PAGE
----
One important factor in knotting is the relationship between the number of throws and the security of the knot. If a loop formed by a knot is sufficiently pulled, the knot will either open (disrupt) or break. All other factors being equal, knot security, or tendency not to open, will be in direct proportion to the number of throws until a point is reached where additional throws are ineffective. After that point is reached, continued pulling will simply break the knot. The knot has reached its maximum security. Each surgeon is aware of this relationship and each passes his own judgment. In the caseof polyfilament polyester sutures, such as Dacron, surgeons use from three to nine throws for a complete knot de pending on circumstances.
Another factor is surface lubrication which is related to the nature of the lubricant and the amount and distribution thereof on the surface in question. It is apparent that a siliconized silk suture is more slipper than a throw to bike waxed silk suture and that a Teflon coated polyester suture is more slippery than a wax coated polyester suture. At the same time, heavier coats of any given lubricant will give higher degrees of lubrication than minimal coats thereof.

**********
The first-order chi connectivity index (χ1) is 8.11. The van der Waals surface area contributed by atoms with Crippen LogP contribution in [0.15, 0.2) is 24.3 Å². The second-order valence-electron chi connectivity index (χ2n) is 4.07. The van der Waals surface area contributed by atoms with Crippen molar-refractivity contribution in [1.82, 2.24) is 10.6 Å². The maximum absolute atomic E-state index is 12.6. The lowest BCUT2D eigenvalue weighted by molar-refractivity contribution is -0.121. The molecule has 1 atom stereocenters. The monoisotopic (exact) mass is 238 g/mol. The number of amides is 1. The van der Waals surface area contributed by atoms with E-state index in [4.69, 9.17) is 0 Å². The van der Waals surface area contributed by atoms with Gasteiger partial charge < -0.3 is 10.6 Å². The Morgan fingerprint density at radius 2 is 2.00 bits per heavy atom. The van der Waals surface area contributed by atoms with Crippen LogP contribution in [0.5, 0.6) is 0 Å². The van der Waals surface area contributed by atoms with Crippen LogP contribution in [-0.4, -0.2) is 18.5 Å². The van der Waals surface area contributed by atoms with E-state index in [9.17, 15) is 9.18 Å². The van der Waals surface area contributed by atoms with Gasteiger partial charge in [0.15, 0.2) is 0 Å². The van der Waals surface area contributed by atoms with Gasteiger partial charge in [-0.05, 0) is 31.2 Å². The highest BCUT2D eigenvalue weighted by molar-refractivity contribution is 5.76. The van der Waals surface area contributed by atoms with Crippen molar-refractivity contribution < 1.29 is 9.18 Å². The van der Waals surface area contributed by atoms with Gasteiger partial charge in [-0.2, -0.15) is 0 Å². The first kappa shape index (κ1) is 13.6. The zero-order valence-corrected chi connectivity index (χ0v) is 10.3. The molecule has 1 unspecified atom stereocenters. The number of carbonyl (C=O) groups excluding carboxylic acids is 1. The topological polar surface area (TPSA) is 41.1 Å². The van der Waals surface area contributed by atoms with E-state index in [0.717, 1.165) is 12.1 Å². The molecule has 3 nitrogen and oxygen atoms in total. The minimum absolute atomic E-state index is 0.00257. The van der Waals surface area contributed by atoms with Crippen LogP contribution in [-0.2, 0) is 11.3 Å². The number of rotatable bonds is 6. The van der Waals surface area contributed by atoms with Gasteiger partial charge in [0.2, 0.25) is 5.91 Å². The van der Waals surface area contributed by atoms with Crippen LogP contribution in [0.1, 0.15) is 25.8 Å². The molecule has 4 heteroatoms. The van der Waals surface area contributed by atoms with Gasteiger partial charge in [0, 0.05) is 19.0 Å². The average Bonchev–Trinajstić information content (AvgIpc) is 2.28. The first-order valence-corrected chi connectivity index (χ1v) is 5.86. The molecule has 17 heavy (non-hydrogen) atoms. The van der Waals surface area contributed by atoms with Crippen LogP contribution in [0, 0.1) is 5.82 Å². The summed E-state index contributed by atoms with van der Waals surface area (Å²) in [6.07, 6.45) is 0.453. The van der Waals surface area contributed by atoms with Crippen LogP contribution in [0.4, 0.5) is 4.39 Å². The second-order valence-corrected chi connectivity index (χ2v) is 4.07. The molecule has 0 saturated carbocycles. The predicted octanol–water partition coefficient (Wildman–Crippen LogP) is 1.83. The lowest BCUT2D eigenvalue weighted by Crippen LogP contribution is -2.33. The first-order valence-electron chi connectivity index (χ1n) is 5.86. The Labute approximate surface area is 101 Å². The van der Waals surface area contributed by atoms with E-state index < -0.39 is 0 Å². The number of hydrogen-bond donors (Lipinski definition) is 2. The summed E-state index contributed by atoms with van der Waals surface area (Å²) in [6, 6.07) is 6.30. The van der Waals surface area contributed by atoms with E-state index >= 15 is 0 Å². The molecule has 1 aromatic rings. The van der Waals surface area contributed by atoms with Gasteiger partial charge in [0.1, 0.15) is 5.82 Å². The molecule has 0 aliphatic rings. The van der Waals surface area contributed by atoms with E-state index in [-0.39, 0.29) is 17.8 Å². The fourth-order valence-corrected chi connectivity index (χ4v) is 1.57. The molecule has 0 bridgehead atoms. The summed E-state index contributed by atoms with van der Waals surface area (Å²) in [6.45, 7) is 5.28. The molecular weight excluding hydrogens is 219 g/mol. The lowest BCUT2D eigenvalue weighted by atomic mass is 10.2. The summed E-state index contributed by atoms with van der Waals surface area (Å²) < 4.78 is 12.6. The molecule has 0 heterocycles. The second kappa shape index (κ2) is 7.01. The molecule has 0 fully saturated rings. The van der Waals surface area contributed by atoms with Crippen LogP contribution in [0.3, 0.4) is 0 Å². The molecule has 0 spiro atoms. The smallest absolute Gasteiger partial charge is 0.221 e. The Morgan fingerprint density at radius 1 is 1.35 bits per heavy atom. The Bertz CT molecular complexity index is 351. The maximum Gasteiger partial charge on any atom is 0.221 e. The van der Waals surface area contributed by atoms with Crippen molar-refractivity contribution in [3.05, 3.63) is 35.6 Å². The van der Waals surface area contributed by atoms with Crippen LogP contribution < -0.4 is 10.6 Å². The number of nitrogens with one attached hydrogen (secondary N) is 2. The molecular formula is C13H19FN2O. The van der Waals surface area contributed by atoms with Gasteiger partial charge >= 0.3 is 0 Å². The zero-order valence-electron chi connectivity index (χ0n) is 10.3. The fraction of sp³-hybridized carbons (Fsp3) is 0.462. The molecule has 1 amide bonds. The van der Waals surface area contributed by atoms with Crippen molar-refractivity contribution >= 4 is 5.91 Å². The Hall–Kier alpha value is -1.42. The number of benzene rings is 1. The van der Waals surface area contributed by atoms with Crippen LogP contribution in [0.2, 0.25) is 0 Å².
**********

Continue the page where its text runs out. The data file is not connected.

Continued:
A further factor is the ability of the suture to tighten on itself. One of the striking characteristics of silk sutures is the ability of the knot to tighten on itself when the patient strains, coughs, sneezes or in any way pulls on the loop of the suture. If a waxed silk suture is knotted with three throws, well laid, squared, and snugged and the ears left when the surgeon cuts his knot are 0.1 inch long, the majority of these knots will disrupt under increasing tension on the loop but the knot will not break. When exactly the same technique is used, and the ears are 0.3 inch or longer, a great majority of these knots will break and not disrupt. The only difference is the size of the ears. This property is undoubtedly the manifestation of the property of the throws of the knot to lock against each other. It is considered that this property is related to lubrication of surfaces. When an unwaxed silk suture is used, the three-throw technique with 0.1 inch ears go to the knot-break. In fact, two throws with 0.1 inch cars go :to the knot-break. The lack of lubricity on the surface permits locking of the throws against each other with no displacement. In the same way, polyester suture knots will go to knot-break with three throws and a 0.1 inch ear. When the surface is highly lubricated with Teflon, using the same technique exactly, practically all the knots will disrupt. In essence, the ability of a suture to snug itself is therefore related to the lubricity of its surface.